The government put "extreme pressure" on a school to stop lessons on LGBT relationships, a chief executive said.
Hazel Pulley said Parkfield Community School suspended the teachings following "frantic phone calls" from the Department for Education (DfE).
"The DfE really wanted the protests to stop. They wanted it out of the press," said Ms Pulley, who is head of the trust which runs the school.
The DfE is "working intensively with the school and parents", it said.
Ms Pulley also urged new Prime Minister Boris Johnson to step in and make guidance on the issue for head teachers clearer or risk further divisions in communities.
Parkfield's No Outsiders equality programme, which encourages children to accept differences in religions, families and relationships, was suspended in March amid angry protests at the school gates.
Protesters stated the subject matter contradicted the Islamic faith and that primary-age children were too young to be aware of same-sex relationships.
As tempers flared, Ms Pulley said she felt "extreme isolation" and was "totally on my own to deal with something that was coming at us with great force".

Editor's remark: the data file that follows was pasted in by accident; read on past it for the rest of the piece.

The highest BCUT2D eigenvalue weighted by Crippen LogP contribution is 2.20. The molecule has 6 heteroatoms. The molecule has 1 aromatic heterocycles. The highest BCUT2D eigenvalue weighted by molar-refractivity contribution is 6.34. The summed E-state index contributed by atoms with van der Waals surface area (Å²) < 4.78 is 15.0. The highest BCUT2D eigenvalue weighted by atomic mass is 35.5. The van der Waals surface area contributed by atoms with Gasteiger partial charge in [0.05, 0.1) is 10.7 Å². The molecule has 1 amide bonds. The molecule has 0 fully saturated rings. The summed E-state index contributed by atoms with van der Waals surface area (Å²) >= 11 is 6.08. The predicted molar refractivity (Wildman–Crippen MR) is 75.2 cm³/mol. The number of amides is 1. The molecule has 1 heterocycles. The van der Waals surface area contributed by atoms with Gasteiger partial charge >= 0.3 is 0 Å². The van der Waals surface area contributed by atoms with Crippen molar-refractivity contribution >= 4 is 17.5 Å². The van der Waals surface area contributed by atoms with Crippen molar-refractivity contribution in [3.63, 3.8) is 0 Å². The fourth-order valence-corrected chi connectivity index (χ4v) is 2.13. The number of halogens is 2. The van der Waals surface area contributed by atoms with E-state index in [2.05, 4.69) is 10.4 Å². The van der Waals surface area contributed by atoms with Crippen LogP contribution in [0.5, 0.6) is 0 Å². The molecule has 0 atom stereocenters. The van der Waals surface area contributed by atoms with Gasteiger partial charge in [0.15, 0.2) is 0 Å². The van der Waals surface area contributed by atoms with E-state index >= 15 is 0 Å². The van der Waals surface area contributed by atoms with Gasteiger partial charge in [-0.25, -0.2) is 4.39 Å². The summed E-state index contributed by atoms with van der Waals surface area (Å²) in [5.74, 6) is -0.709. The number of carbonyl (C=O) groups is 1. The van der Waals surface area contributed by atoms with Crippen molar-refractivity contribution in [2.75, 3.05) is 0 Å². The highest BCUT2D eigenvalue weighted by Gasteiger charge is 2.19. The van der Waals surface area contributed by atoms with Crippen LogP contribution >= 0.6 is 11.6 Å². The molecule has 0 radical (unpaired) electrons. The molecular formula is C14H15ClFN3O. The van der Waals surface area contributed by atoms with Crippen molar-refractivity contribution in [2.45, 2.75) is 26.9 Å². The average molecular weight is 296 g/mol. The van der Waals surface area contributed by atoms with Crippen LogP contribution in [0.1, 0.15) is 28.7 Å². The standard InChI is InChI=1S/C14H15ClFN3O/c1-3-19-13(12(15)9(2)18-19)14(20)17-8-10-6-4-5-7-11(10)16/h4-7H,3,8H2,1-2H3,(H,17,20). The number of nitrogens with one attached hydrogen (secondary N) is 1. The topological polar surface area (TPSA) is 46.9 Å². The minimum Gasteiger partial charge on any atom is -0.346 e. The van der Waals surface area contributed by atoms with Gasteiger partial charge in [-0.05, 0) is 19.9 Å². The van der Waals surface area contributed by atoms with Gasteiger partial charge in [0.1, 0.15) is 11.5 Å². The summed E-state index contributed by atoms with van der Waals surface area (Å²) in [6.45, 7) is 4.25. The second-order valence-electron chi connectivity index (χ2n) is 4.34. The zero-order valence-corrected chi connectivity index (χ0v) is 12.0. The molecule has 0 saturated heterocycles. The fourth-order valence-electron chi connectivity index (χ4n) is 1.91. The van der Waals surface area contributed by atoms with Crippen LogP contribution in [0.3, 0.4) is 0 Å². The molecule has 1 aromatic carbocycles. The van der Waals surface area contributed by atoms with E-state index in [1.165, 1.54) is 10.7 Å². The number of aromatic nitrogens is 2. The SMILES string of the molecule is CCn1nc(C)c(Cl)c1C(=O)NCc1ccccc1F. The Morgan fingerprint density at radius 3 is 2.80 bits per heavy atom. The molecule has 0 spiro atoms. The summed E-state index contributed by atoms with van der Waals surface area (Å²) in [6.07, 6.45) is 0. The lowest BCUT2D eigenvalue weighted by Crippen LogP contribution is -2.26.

"We suspended the programme because we came under extreme pressure from the DfE," she told the BBC.
"It occurred on a Wednesday evening before the next protest that was planned for the Thursday morning.
"They wanted the protest to stop and I understand that but the school was doing nothing wrong.
"I don't think this had ever happened in schools in our country before where parents would stand outside a school and really shout using megaphones and keep children out.
"It worried me because I felt that it was empowering parents to realise that if you shout and scream outside a school or [there's] something you don't agree with, you can stop it, but it also made it look like the school was doing something wrong, which it wasn't."
The BBC has seen a letter to Birmingham MP Jess Phillips in which Schools Minister Nick Gibb states: "I am clear that at no point did officials from the department pressure the school into pausing or stopping the No Outsiders programme."
The Department for Education said in a statement: "Any suggestion that the dispute should be kept out of the media was absolutely not an attempt to silence the school, but a bid to bring an end to protests, encourage consultation and ensure tensions weren't further inflamed by sensationalist coverage."
No Outsiders, which includes books about two male penguins that raise a chick together and a boy who likes to dress up like a mermaid, will be resurrected at the school in September.
Ms Pulley urged Mr Johnson to intervene in the continuing row, saying DfE guidance on how to teach equality issues was "too grey".
"Saying that the teaching or raising awareness of LGBT people is up to head teacher's autonomy is not acceptable," she said.
"If we don't get this sorted now this is going to grow and community cohesion will become more of a challenge - it's just going to get worse," Ms Pulley added.